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One dead after engine blows apart on Dallas-bound Southwest flight

Shrapnel from the engine flew into the plane and broke a window. Marty Martinez, a passenger on the plane, posted a Facebook Live during the emergency landing. "Something is wrong with our plane! It appears we are going down!"

PHILADELPHIA — PHILADELPHIA (CBS) — One person was killed Tuesday when a Southwest Airlines flight to Dallas made an emergency landing at Philadelphia International Airport after an engine blew out as the plane left LaGuardia Airport in New York.

One person was killed Tuesday when a Southwest Airlines flight to Dallas made an emergency landing at Philadelphia International Airport after an engine blew out. (WFAA)

Shrapnel from the engine flew into the plane and broke a window.

The woman who died was partially sucked out of the window, according to witnesses.

She has been identified as Jennifer Riordan, a mother of two.

News of Riordan's death was first shared by the assistant principal of the Albuquerque Catholic school attended by her two children.

In an email to parents, assistant principal Amy McCarty wrote that "the family needs all the prayers we can offer."

Riordan was a vice president of community relations for Wells Fargo bank. She was the wife of Michael Riordan, who served until recently as the chief operating officer for the city of Albuquerque.

The New Mexico Broadcasters Association on social media said Riordan was a graduate of the University of New Mexico and former board member.

Seven others were treated for minor injuries.

Marty Martinez, a passenger on the plane, posted a Facebook Live during the emergency landing.

“Something is wrong with our plane! It appears we are going down! Emergency landing!! Southwest flight from NYC to Dallas!!” he wrote.

Martinez told CBSN that he thought he was recording his "last moments" and said there was "blood everywhere" on the plane.

“Flight attendants ran over calling for passengers to help cover the hole as they broke down and began uncontrollably crying and looking horrified as they looked outside. Plane dropped dramatically and it smelled like fire with ash coming down on everyone thru the vents. Absolutely terrifying, but we are okay,” Martinez wrote..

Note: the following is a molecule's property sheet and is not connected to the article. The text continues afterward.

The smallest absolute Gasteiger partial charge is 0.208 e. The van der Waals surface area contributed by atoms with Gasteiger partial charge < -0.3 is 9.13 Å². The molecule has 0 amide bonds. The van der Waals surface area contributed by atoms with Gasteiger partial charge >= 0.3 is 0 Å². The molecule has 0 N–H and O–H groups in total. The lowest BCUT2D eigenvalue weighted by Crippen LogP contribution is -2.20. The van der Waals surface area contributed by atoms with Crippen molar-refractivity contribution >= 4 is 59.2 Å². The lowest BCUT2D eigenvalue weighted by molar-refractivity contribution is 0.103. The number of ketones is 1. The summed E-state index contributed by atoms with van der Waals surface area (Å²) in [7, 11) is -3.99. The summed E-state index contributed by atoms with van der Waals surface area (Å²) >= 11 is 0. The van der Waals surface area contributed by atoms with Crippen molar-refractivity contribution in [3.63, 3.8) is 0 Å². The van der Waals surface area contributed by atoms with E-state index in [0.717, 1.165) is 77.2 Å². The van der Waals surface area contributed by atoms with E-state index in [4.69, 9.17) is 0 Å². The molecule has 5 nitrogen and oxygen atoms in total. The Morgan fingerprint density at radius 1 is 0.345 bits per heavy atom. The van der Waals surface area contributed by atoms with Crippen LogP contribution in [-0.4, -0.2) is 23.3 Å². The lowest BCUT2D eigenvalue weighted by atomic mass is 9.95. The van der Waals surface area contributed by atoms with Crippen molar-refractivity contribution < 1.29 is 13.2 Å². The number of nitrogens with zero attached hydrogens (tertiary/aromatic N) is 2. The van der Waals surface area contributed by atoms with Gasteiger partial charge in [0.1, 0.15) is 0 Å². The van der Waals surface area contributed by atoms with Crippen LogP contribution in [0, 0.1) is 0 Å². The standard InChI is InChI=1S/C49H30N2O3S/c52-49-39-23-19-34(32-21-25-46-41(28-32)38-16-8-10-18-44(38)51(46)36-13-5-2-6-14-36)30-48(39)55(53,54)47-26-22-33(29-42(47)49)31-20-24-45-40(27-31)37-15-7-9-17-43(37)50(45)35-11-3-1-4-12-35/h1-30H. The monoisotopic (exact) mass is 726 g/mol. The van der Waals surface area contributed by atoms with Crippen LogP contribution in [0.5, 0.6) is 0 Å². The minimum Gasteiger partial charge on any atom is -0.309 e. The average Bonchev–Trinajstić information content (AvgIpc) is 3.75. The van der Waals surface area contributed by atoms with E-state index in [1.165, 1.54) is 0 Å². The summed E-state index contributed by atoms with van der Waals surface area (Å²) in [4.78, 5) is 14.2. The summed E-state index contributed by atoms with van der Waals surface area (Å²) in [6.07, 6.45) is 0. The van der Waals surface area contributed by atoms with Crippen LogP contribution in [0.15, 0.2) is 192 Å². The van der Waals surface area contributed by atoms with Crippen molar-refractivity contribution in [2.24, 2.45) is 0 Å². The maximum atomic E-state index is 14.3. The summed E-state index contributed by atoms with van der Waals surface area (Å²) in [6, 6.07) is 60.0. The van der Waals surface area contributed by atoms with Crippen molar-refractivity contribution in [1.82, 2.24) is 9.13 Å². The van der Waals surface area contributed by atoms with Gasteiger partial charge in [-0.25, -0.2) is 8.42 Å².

A Philadelphia station spoke with Martinez by phone.

Timothy Bourman, 37, told philly.com he was in the back of the plane when he heard a boom.

“All the sudden, it felt like we dropped 100 feet,” said Bourman, a pastor in New York. “A lot of people started panicking and yelling, just real scared."

Bourman said the pilot appeared to struggle for control of the plane. Passengers were told to brace for impact, but the pilot was able to land.

“We’re just all really thankful to be alive right now,” he said. “Thankful to God, thankful to that pilot.”

News helicopter footage showed damage to the left engine of the plane and the tarmac covered on foam from fire crews. Photos taken from inside the plane show a damaged left engine. The explosion punctured the side of the 737.

Twitter photo posted by Kristopher Johnson (@EMMS_MrJohnson) with caption: @SouthwestAir I want to thank the crew of SWA 1380 for a great job getting us to the ground safely after losing in engine #angelsinthesky   

CBS News aviation and safety analyst Mark Rosenker says it looks like what is called an "uncontained failure."

"Not only does the aircraft engine stop operating and explode, but parts of the engine itself actually depart the engine potentially into the side of the aircraft," Rosenker explained.

Tracking data from FlightAware.com shows the flight was heading west over New York's southern tier when it abruptly turned toward Philadelphia.

There were 145 passengers and five crew members on board.

This is the first passenger fatality due to an aircraft incident in Southwest's 51-year history.

"We are deeply saddened to confirm that there is one fatality resulting from this accident," Southwest said. "The entire Southwest Airlines Family is devastated and extends its deepest, heartfelt sympathy to the Customers, Employees, Family Members, and loved ones affected by this tragic event. We have activated our emergency response team and are deploying every resource to support those affected by this tragedy."

USA Today and CBS News contributed to this report.